For the last decade or so, laminate flooring has become the flooring of choice for many American homeowners. It's become especially easy to install, easy to maintain, and relatively cost effective. Scandinavians, however, have been using laminate floor coverings for several decades and Sweden's Pergo brand has become the common name used for describing laminate floors in general.
Using the same techniques as for laminated countertops, flooring comprises layers of different materials that are bonded together using heat and pressure. From the bottom up, laminates have what is called a balancing backing bonded to a core layer—often medium density fiberboard (MDF) and occasionally high-density fiberboard (HDF). The pattern is a printed photograph of the material it simulates within a resin or plastic layer; the potential is limitless, but usually looks like various woods, stone, or tile. Finally, the top is wear layer of durable aluminum oxide which is impact, stain, heat, and fade resistant.
The quality of a laminate floor ranges from extremely durable, damage- and moisture resistant for higher end products from manufacturers with years of experience to relatively inexpensive, paper-backed laminates from more recent entries into this market. Of the two methods of making laminate flooring—direct pressure and high pressure—high pressure, which uses several steps, is considered the more durable material.
The image on the wood should look real. If it has flat, two-dimensional coloring, when it's laid out in a whole room, you may not be happy with the result.
The thickness of laminates also determines their quality. Low-end products may be less than the standard 5/16" thick. These are typically less expensive, but also much less durable.
If you favor the click-type flooring, the locking design is critical to its longevity. The seam between boards or tiles should be virtually seamless with no gap or variation in height. The thicker the floor, the more secure the connection between pieces and the more likely the flooring will hold up over time.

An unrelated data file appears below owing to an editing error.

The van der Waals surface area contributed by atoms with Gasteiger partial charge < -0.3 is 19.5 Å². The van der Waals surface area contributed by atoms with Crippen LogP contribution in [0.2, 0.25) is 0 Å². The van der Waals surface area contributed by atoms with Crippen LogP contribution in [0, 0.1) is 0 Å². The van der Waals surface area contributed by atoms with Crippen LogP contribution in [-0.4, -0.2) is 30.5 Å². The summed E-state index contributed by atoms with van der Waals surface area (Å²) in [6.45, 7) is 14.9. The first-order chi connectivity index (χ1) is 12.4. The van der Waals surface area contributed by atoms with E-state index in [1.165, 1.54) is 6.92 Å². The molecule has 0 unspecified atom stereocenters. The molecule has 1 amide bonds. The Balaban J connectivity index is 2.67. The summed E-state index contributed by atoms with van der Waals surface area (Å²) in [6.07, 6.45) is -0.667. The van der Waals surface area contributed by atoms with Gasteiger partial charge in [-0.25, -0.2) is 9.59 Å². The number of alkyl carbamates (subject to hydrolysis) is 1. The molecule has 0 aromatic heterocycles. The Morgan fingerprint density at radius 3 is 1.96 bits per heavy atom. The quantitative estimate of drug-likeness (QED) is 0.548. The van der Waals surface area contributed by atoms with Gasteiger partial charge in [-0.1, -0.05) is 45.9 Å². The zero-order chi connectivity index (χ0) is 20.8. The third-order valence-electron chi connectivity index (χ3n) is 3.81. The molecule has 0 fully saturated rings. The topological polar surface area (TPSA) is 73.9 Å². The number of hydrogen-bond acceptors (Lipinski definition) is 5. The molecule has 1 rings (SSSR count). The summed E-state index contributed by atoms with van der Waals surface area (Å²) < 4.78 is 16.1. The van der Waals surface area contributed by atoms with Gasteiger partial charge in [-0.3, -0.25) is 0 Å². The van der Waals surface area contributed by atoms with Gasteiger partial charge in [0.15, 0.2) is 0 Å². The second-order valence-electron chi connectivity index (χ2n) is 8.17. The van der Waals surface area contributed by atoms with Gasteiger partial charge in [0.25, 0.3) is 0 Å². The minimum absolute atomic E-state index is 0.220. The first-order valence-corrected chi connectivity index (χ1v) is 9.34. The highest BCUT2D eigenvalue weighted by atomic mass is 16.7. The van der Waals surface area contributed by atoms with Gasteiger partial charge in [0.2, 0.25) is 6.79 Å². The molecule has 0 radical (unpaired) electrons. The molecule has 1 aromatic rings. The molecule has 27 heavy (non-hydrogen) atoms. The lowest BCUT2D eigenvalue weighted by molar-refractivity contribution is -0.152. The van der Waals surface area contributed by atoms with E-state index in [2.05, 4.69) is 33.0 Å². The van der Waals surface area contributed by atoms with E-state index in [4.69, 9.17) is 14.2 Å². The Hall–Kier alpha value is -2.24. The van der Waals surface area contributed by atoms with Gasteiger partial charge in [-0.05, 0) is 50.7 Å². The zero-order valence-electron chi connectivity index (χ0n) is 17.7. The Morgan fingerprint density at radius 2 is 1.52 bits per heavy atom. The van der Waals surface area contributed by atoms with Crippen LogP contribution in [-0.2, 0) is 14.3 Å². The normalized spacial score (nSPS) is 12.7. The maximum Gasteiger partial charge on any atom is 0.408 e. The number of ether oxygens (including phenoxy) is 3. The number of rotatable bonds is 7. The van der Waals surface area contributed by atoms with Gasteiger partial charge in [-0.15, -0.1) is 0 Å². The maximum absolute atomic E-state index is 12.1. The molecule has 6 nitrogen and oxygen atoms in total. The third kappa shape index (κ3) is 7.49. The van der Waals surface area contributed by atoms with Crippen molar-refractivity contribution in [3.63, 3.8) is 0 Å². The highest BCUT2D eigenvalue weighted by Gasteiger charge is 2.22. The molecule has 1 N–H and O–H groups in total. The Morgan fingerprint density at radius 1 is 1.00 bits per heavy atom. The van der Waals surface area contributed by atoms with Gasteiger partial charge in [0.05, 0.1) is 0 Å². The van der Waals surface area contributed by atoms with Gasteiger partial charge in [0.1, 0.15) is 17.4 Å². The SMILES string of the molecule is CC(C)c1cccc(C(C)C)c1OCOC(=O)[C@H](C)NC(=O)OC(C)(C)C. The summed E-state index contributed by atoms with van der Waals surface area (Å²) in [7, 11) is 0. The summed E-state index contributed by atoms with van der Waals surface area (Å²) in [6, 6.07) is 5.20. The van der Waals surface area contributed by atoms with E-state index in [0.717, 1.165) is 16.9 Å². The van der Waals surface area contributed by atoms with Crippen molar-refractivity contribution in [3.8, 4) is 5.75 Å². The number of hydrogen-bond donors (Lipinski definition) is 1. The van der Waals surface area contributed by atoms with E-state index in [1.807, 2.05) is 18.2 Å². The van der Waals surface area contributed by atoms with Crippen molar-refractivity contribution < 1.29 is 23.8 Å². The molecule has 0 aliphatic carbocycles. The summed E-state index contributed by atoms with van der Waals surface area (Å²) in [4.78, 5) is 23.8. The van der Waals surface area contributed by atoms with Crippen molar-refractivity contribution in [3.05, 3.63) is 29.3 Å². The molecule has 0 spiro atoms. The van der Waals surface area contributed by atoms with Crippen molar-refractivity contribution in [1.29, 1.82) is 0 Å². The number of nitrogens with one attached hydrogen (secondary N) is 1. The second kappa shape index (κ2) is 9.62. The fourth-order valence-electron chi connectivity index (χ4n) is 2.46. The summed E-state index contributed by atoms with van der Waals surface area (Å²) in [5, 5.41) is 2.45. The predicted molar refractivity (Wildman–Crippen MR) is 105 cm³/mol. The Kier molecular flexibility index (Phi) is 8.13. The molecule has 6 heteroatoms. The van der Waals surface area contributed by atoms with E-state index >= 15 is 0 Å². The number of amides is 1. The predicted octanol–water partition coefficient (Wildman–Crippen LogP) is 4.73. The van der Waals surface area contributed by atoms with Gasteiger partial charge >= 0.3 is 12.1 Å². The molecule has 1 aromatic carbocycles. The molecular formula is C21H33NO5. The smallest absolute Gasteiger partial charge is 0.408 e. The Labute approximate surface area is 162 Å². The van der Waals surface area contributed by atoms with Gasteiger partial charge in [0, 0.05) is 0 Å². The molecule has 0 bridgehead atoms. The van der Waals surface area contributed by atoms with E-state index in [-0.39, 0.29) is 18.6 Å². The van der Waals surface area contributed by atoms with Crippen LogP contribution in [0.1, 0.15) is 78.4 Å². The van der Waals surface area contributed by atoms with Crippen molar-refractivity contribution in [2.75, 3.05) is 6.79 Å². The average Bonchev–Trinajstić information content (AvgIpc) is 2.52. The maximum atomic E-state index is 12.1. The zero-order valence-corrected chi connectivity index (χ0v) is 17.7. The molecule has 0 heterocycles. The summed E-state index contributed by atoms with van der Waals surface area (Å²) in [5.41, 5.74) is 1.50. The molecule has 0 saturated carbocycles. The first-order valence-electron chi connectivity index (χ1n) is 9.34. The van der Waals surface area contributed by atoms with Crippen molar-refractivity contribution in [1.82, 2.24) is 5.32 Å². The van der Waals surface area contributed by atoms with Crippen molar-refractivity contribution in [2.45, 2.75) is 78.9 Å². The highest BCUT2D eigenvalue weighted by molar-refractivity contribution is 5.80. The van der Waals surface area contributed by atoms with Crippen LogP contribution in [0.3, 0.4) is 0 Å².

Compare product warranties for an indication of quality. As a rule, the longer the warranty, the higher the quality.
Laminate flooring is a favorite with do-it-yourselfers because it can be very easy to install. Many may be installed as floating floors with each board clicked into place over a layer of foam.
The foam serves several purposes. It forms not only a vapor barrier, but also creates an insulative, sound barrier. The vapor barrier can prevent the flooring from sticking to the subfloor, which can cause it to buckle. The vapor barrier is especially important for slab concrete floors which can conduct moisture into the flooring. The insulation value can make the floor warmer and more comfortable and deaden sound as it travels through the boards.
Laminates are low maintenance. An occasional barely damp mop can clean floors quickly with a minimum of fuss. Most of the time sweeping or dusting is all that is required.
It's a good idea to use floor protectors under the legs of tables and chairs to prevent scratching. When moving large appliances or furniture, take care to avoid dragging across the surface.
Manufacturers discourage the use of all abrasive cleaners that can mar the surface, so don't imagine that a scrub brush and cleanser will make your floor any cleaner.
Laminates are versatile, durable, and easy to care for. For families with kids, pets, and a lot of coming and going, laminates can be an ideal choice.
Flooring choices include boards and tiles. The boards are usually simulated woods of various types. The tiles may simulate stone or ceramic tile, but may also be any of a variety of colors that can be color coordinated for any decorating scheme.
Consideration needs to be taken on where laminates are installed. In living areas, bedrooms, and halls, they may be perfect. In kitchens, bathrooms, or laundry areas other flooring choices may be more appropriate. Because the core is MDF, any moisture that penetrates could destroy your floor and many manufacturers will not guarantee laminates in wet rooms.
Possibly the biggest disadvantage of laminates is their "green" value. Flooring that doesn't last the mortgage life of a home could arguably be considered less earth friendly than many of the alternates such as bamboo or linoleum. Lower-end laminates may last only 10–15 years. At that point the material can't be refinished so it ends up in the landfill. Petroleum-based resins may be used and off-gassing of formaldehyde can occur depending on the manufacturer, process, and materials used. Many of these objections can be overcome by purchasing a better product with more durable finishes and higher quality to withstand traffic over the long haul.
Ready to install that new flooring? Find a qualified, professional flooring installer at ContractorNexus now.